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Honor the vision, celebrate the life

News Source: Philadelphia Inquirer

Martin Luther King’s Birthday isn’t like other holidays. What other holiday is known for being a day of service, “a day on, not a day off”? No overeating, no watching sports, no revelry, just a lot of people trying to make a splendid dream more real.

An estimated 135,000 volunteers, a national record, will take part in 1,800 community service projects around the area Monday, say organizers of the 20th annual Greater Philadelphia Martin Luther King Day of Service. “The 1,800 projects being organized throughout the region reflect individuals and organizations turning community concerns into civic activity,” said Todd Bernstein, founder and director of the King Day organization.

This year, the day takes on a more somber tone in the shadow of the deaths of Michael Brown in Missouri and Eric Garner in New York, so the observance in Philadelphia will include a protest march through Center City.

The service projects and other programs that have been the holiday’s hallmark will go forward as usual. Here are a few:

Girard College/Philadelphia Orchestra. For the sixth year, Girard College has been designated the day of service’s “signature site,” the focal point for the regional observance. Five thousand volunteers already have signed up for the 150 projects at the school. To honor the 50th anniversary of the 1965 Voting Rights Act, volunteers will work on nonpartisan projects promoting voting, such as making signs for polling places and filling envelopes with voter information. The campus at 2101 S. College Ave. in North Philadelphia will also host a health and wellness fair. To volunteer for a project, or projects at other sites, you can register online at mlkdayofservice.org.

Yannick Nézet-Séguin will conduct the Philadelphia Orchestra in a free concert at 1:30 p.m. in the Girard College Chapel. The program will include the world premiere of a selection from One Land, One River, One People by jazz trumpeter and composer Hannibal Lokumbe, commissioned by the orchestra. Tickets are first-come, first-served atwww.philorch.org/mlk, and are limited to four per person.

Rutgers-Camden. Rutgers University-Camden will sponsor a wide range of projects, including serving meals and organizing at a neighborhood center, cleaning a vacant lot in the Lanning Square area, replacing the fence around an Underground Railroad site in Lawnside, and participating in youth projects. Registration begins at 8 a.m. at the Campus Center, 325 Penn St. Breakfast will be provided. Open to students, faculty, staff, and members of the public. Information:www.camden.rutgers.edu/page/martin-luther-king-day-service.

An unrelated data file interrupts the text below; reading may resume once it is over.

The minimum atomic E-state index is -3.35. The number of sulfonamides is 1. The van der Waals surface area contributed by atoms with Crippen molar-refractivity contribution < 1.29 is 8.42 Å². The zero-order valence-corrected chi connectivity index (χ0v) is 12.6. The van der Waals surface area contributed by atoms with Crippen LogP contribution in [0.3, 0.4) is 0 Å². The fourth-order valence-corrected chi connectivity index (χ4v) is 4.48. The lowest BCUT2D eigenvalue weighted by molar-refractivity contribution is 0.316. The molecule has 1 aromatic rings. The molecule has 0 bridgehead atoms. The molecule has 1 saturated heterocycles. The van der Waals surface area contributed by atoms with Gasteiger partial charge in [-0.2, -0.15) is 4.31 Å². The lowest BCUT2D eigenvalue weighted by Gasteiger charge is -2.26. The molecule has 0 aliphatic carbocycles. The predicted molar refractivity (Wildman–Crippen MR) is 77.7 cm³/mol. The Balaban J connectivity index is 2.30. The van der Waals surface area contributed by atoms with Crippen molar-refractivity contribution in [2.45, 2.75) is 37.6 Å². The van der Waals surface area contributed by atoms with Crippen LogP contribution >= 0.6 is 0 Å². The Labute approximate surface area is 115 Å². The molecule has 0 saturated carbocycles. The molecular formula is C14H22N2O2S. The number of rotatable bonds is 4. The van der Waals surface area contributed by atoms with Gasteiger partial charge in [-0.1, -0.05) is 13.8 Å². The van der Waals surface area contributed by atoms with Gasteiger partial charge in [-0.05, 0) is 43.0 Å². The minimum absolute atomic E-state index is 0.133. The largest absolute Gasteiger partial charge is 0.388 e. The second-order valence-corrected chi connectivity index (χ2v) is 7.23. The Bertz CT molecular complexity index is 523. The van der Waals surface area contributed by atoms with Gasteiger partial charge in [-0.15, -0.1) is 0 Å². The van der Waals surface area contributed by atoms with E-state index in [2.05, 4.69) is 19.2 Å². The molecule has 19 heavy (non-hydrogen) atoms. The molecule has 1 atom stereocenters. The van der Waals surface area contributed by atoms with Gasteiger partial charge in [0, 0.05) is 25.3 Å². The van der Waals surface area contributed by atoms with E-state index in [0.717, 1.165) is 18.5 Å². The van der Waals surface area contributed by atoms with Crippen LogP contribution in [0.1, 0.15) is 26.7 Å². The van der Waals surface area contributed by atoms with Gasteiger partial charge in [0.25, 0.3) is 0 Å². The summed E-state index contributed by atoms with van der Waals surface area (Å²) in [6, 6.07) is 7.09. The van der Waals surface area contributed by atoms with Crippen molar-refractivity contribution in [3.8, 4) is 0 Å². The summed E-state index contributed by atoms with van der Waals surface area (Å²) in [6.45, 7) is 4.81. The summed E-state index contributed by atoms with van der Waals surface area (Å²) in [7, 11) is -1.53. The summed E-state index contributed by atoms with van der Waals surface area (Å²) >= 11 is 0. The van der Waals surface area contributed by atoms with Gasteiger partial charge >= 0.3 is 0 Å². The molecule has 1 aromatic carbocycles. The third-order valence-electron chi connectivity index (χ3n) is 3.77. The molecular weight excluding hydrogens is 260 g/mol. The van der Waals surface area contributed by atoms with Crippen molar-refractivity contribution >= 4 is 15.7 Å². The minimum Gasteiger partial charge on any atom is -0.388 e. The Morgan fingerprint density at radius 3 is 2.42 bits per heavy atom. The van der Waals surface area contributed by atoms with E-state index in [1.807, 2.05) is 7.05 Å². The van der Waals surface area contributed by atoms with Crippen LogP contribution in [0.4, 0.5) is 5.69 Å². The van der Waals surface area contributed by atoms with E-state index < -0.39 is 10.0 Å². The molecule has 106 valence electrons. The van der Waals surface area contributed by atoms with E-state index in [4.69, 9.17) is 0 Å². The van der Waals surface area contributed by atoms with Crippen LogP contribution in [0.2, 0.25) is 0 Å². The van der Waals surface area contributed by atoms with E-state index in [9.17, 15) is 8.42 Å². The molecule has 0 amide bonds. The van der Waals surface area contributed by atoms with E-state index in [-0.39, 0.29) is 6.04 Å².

African American Museum in Philadelphia. The museum’s Sharing the Heritage Celebration and Day of Service, from 11 a.m. to 5 p.m., aims to involve all ages in honoring the struggle for equal rights. Admission is free, courtesy of Citizens Bank. There will be dance, drama, and music, and visitors are invited to tour the museum’s main exhibit, “Audacious Freedom: African Americans in Philadelphia, 1776-1876.” Donations of food for Philabundance and books for Philadelphia Reads are welcome. The museum is at Seventh and Arch Streets. www.aampmuseum.org, 215-574-0380.

Bartram’s Garden. About 100 volunteers will clean out invasive vines and plants on the fence line of the home of 18th-century botanist and horticulturist John Bartram, said Todd Greenberg, chief gardener at the historic site. This is the seventh year Bartram’s Garden has worked with the King Day organization. The project runs from 9 a.m. to noon, with pizza for volunteers from noon to 1 p.m. Bartram’s Garden is at 54th Street and Lindbergh Boulevard. www.bartramsgardens.org/eventsEastern State Penitentiary. One of the most memorable of Dr. King’s writings was his stirring “Letter From Birmingham Jail.” Professional actors will read excerpts from the letter three times a day – at 11:30 a.m., 1:30 p.m., and 3:30 p.m. – Saturday, Sunday, and Monday. Tickets to the readings are free and available online for a $1 processing fee, or at the door. There also will be activities for children ages 7-12 and their families from 10:30 a.m. to 4:30 p.m. each day, also free. No reservations required. Eastern State Penitentiary is at 2027 Fairmount Ave. www.easternstate.org, 215- 236-3300.

National Constitution Center. The Constitution Center will host a daylong celebration of Dr. King and his legacy from 9:30 a.m. to 5 p.m. Monday. It will include readings of the “I Have a Dream” speech by local actors and college students at noon and 2 p.m., an interactive musical program at 11 a.m. and 1 p.m., and a performance by a united choir of New Jersey religious congregations at 3 p.m. The museum is a drop-off point for school supplies to aid Philadelphia public schools; visitors are invited to help the staff prepare them for delivery. Special admission is $5, courtesy of Macy’s, for full access to the museum and all King Day activities. 215-409-6700 or constitutioncenter.org.

Philadelphia Museum of Art. The Art Museum will host a family celebration from 10 a.m. to 3 p.m. Sunday, with art-making, family tours, and a 1 p.m. performance by the St. Thomas Gospel Choir. Take the opportunity to see the exhibition “Represent: 200 Years of African American Art,” highlighting selections from the museum’s holdings. Free, after museum admission.

On Monday, the museum will mark the Day of Service from 10 a.m. to 3 p.m. as visitors make greeting cards to be distributed by MANNA, which delivers meals to people with serious illnesses. There will also be family tours and performances by Danco2 at 11:30 a.m. and 1:30 p.m. Free, after “Pay What You Wish” museum admission. www.philamuseum.org/calendar.

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